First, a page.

Even Brief Asbestos Exposure Can Be Dangerous

Asbestos fibers are extremely fine and light enough to be carried in the air. In the course of mining, manufacturing and installing products using asbestos, fibers can dislodge and become airborne. Workers have described mining and factory environments where the air was white with asbestos dust, and their clothes and hair were covered with the fibers. Asbestos workers cannot avoid inhaling the airborne fibers, especially when ventilation is poor and protection is insufficient.

Sources of Asbestos Exposure

Building materials and home products that may contain asbestos include:

  • Carpet underlays
  • Acoustic tiles
  • Acoustic plaster
  • Floor tiles
  • Heat cement
  • Roofing felt
  • Roofing paper
  • Lap seal
  • Limpet spray
  • Artificial fireplaces and materials
  • Firebrick
  • Patching and spackling compounds
  • Pipe and duct insulation
  • Vinyl wallpaper
  • Pipe covering
  • Pipe insulation
  • Joint compounds
  • Fake snow
  • Perlite
  • Corrugated asbestos sheet
  • Troweled coating
  • U.S. Gypsum spray
  • Wire mesh blanket Pot holders and ironing board pads
  • Mineral wool
  • Flame-proof oven mitts
  • Toaster insulation
  • Electrical wire insulation
  • Textured paints
  • Furnaces and furnace door gaskets
  • Gypsum board and sheetrock
  • Gypsum spray
  • Vinyl gypsum adhesive
  • Patching plaster
  • Asbestos cement
  • Furnace cement
  • Weld-on cement
  • One-coat cement
  • Fiber cement
  • Roofing cement
  • High temperature cements
  • Waterproofing
  • Tar paper
  • Mastic adhesives
  • Insulation blankets
  • Insulation board

People who develop asbestos related diseases have usually had regular and perhaps frequent asbestos exposure, either through handling as part of their work, or living or working in a building where asbestos-containing materials have been disturbed by construction or renovation.

Certain kinds of work involve high exposure to asbestos. These include:

  • asbestos mining and milling
  • manufacture of asbestos tiles
  • manufacture of asbestos fabrics
  • shipbuilding trades
  • insulation work in construction
  • electricians
  • plasterers
  • pipe fitters
  • railroad workers
  • manufacture of brake linings
  • building demolition
  • drywall installation
  • drywall removal
  • other asbestos removal
  • firefighting
  • asbestos tile setters
  • boiler workers
  • aluminum plant workers

Ship construction involves many kinds of materials that contain asbestos. Shipyard workers often worked in closed spaces with material that released large quantities of asbestos fibers into the air. In Southern California, the Long Beach Shipyard (also called the US Naval Dry Docks and the Terminal Island Naval Shipyard), the San Diego Naval Shipyard, and NASSCO have employed thousands of workers in the shipbuilding trades, including pipe fitters, boilermakers, electricians, welders, machinists, filers, polishers, sanders, buffers, heat treaters, maintenance workers, engineers, draftsmen, and others.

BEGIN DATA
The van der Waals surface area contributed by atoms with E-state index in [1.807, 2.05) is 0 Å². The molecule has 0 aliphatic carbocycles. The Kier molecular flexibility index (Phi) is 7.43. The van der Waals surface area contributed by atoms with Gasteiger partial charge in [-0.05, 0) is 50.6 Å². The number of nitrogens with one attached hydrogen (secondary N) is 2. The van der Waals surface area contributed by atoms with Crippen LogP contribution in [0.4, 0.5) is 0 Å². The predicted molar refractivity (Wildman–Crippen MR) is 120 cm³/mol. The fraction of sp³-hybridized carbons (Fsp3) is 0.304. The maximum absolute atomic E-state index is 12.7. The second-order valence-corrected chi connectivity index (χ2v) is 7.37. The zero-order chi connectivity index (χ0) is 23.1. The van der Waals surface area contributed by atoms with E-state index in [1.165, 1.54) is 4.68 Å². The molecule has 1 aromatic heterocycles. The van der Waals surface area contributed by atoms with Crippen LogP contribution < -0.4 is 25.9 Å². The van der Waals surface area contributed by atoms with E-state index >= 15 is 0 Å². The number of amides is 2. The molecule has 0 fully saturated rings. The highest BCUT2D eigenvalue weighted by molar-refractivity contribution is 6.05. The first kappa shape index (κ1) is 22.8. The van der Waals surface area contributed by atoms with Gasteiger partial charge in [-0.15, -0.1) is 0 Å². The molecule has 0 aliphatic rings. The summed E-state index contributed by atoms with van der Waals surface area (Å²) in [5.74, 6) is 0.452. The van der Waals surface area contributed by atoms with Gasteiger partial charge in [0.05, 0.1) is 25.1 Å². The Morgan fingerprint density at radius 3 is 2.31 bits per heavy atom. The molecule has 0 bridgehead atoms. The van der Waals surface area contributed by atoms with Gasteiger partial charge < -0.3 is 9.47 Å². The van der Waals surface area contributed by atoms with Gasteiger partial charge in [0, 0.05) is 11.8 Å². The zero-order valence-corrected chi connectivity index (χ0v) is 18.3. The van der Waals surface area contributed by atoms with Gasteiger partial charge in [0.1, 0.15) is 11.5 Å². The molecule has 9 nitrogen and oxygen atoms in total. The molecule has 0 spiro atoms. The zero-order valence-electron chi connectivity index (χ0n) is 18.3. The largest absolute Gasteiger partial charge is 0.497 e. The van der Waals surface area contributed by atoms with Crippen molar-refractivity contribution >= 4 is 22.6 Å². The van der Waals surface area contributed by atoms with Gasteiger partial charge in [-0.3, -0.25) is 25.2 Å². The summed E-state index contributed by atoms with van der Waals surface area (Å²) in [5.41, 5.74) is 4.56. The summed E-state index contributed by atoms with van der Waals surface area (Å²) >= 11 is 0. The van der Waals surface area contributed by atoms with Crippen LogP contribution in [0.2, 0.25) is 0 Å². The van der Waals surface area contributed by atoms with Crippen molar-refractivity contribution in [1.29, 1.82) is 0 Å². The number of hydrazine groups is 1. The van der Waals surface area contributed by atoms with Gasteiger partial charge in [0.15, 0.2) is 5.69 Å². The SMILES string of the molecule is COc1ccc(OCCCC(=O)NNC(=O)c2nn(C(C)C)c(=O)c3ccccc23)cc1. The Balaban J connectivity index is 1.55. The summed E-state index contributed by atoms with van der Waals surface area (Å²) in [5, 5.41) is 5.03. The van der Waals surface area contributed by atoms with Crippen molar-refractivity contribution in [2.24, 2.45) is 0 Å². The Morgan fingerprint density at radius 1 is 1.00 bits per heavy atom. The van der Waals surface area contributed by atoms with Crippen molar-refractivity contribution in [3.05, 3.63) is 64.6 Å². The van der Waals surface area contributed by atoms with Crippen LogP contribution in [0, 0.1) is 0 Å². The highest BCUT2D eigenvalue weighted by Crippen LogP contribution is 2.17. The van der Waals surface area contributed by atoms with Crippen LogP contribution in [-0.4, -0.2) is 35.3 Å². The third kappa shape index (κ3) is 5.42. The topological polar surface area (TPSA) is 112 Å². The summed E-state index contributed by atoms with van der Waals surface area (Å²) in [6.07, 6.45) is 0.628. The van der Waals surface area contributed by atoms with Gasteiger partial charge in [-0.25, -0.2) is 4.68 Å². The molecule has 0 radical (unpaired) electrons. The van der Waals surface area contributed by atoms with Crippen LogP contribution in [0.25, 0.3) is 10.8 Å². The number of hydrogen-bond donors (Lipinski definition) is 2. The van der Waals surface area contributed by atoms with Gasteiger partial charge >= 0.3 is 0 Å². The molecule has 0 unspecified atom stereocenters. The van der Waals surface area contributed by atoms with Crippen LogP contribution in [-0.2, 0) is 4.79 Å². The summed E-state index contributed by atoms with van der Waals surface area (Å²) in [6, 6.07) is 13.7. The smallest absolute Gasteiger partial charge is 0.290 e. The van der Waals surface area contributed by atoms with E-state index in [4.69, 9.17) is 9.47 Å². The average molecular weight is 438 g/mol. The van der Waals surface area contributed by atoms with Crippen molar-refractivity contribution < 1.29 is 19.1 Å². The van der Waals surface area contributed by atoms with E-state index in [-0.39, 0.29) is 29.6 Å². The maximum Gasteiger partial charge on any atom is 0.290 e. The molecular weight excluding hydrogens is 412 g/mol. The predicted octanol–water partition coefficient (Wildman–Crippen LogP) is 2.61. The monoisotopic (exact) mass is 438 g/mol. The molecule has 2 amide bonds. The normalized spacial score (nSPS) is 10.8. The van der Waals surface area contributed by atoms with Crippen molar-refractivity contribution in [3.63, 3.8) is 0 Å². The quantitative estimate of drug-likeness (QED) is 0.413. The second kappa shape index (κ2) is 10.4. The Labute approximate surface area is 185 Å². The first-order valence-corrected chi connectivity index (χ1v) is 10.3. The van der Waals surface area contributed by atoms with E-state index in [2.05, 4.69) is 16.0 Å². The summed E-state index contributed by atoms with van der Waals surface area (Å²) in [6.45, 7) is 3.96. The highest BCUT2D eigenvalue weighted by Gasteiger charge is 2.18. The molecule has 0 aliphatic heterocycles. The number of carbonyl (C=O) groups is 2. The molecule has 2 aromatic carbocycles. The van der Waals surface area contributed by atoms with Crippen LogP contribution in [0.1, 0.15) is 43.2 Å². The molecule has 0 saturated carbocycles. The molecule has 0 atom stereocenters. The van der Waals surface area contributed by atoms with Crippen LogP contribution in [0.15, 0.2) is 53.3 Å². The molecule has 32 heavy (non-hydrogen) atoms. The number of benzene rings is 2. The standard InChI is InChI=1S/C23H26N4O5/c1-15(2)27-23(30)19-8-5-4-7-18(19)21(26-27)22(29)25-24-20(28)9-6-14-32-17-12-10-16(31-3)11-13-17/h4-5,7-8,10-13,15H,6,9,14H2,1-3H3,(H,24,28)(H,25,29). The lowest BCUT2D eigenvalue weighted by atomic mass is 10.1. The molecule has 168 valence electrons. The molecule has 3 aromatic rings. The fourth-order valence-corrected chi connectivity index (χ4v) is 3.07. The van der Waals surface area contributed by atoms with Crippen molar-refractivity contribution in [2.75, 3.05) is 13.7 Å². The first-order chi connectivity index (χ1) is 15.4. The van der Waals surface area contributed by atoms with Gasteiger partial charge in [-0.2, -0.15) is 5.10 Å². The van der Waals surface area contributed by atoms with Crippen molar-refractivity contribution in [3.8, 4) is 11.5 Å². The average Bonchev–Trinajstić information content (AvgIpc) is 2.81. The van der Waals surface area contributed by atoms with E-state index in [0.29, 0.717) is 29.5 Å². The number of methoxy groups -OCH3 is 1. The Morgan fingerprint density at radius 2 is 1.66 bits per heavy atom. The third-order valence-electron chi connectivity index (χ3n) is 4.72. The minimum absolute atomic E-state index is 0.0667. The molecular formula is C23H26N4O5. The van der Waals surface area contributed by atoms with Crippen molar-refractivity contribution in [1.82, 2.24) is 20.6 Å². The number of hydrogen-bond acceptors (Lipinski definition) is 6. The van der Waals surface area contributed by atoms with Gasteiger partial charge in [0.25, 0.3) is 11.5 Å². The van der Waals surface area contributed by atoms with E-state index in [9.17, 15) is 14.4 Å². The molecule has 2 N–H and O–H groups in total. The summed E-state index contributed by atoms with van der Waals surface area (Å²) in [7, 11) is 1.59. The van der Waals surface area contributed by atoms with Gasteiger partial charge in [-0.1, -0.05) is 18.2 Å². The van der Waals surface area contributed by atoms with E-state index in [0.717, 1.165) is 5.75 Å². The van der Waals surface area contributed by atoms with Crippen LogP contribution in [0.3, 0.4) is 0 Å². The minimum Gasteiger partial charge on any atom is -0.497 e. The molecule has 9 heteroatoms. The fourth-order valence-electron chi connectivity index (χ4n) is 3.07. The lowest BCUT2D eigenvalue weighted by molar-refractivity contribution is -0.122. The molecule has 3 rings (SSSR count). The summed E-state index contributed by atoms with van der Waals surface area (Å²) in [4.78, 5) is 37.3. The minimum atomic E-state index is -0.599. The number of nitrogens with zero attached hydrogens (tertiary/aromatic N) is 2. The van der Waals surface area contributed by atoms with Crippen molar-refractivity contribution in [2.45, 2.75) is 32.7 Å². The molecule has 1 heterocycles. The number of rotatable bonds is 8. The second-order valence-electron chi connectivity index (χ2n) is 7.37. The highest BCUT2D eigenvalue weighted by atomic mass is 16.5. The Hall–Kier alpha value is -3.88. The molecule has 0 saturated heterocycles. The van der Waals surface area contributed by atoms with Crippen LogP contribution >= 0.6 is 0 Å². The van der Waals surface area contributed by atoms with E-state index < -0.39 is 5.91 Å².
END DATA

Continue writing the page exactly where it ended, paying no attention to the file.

People who have worked in shipbuilding in any capacity, even for a matter of weeks or months, at any time in their lives, are at increased risk for developing mesothelioma.

They should tell their healthcare providers about their exposure.

Risks to Family Members of Asbestos Workers

Family members of a worker heavily exposed to asbestos are also at risk for illness. They can be exposed to fibers brought into the home on the worker’s hair, clothing, and shoes. Federal and some state laws now require people working with asbestos to take safety measures to prevent the fibers being carried on them. Depending on the nature of their work and their exposure, workers may be required to shower and change their clothes before leaving work, or store their own clothes in a separate part of the workplace, or wash work clothes separately at home.

Risks in Asbestos Removal and Building Demolition

While removing asbestos from homes and workplaces, the asbestos-containing materials are likely to be disturbed in ways that release the fibers into the air, where they can be inhaled. Demolition of a building presents even greater risks of creating airborne asbestos fibers. Removal of asbestos-containing products should be done only by trained professionals who adhere to OSHA safety standards.

Brief Asbestos Exposure

Although the highest risk of developing mesothelioma comes from regular and prolonged exposure to asbestos, some people have developed the disease after only very brief exposure. Asbestos fibers that lodge in lung tissue continue to cause damage as long as they stay there, and mesothelioma grows slowly and silently. Symptoms may not appear for decades after exposure.

Getting Legal Help

If you or a loved one has mesothelioma or another asbestos-caused illness, we can help you take the steps to protect your rights. You can reach our firm at (619) 238-1811.

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